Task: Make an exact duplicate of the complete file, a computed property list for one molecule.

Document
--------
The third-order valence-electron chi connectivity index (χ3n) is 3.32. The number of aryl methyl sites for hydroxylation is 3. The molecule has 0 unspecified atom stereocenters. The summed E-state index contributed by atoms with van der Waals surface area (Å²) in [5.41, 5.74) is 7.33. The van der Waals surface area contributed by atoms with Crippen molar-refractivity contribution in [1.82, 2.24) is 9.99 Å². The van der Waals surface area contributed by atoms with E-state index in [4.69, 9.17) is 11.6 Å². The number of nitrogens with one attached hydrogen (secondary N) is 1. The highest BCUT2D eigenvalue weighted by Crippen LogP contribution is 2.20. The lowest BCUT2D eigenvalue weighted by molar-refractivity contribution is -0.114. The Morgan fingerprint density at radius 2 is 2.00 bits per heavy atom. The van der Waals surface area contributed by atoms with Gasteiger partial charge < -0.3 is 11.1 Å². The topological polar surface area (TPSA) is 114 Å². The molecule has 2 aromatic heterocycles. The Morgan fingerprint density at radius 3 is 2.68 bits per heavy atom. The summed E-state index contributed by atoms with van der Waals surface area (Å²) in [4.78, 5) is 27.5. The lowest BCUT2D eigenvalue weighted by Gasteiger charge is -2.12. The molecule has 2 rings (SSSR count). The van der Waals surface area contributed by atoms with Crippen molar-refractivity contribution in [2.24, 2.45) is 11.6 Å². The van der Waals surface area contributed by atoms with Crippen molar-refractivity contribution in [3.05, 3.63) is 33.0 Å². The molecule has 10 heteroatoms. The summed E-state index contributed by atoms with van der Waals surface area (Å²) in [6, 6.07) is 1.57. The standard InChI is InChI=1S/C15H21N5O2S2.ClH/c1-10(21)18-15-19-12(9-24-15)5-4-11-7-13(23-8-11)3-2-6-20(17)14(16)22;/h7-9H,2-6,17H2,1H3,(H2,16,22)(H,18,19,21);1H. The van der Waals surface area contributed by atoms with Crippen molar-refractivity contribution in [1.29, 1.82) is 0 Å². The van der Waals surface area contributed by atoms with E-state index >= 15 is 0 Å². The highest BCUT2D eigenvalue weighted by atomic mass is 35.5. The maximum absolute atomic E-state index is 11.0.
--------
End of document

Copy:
The third-order valence-electron chi connectivity index (χ3n) is 3.32. The number of aryl methyl sites for hydroxylation is 3. The molecule has 0 unspecified atom stereocenters. The summed E-state index contributed by atoms with van der Waals surface area (Å²) in [5.41, 5.74) is 7.33. The van der Waals surface area contributed by atoms with Crippen molar-refractivity contribution in [1.82, 2.24) is 9.99 Å². The van der Waals surface area contributed by atoms with E-state index in [4.69, 9.17) is 11.6 Å². The number of nitrogens with one attached hydrogen (secondary N) is 1. The highest BCUT2D eigenvalue weighted by Crippen LogP contribution is 2.20. The lowest BCUT2D eigenvalue weighted by molar-refractivity contribution is -0.114. The Morgan fingerprint density at radius 2 is 2.00 bits per heavy atom. The van der Waals surface area contributed by atoms with Gasteiger partial charge < -0.3 is 11.1 Å². The topological polar surface area (TPSA) is 114 Å². The molecule has 2 aromatic heterocycles. The Morgan fingerprint density at radius 3 is 2.68 bits per heavy atom. The summed E-state index contributed by atoms with van der Waals surface area (Å²) in [4.78, 5) is 27.5. The lowest BCUT2D eigenvalue weighted by Gasteiger charge is -2.12. The molecule has 2 rings (SSSR count). The van der Waals surface area contributed by atoms with Crippen molar-refractivity contribution in [2.24, 2.45) is 11.6 Å². The van der Waals surface area contributed by atoms with Crippen molar-refractivity contribution in [3.05, 3.63) is 33.0 Å². The molecule has 10 heteroatoms. The summed E-state index contributed by atoms with van der Waals surface area (Å²) in [6, 6.07) is 1.57. The standard InChI is InChI=1S/C15H21N5O2S2.ClH/c1-10(21)18-15-19-12(9-24-15)5-4-11-7-13(23-8-11)3-2-6-20(17)14(16)22;/h7-9H,2-6,17H2,1H3,(H2,16,22)(H,18,19,21);1H. The van der Waals surface area contributed by atoms with Crippen molar-refractivity contribution in [1.29, 1.82) is 0 Å². The van der Waals surface area contributed by atoms with E-state index >= 15 is 0 Å². The highest BCUT2D eigenvalue weighted by atomic mass is 35.5. The maximum absolute atomic E-state index is 11.0.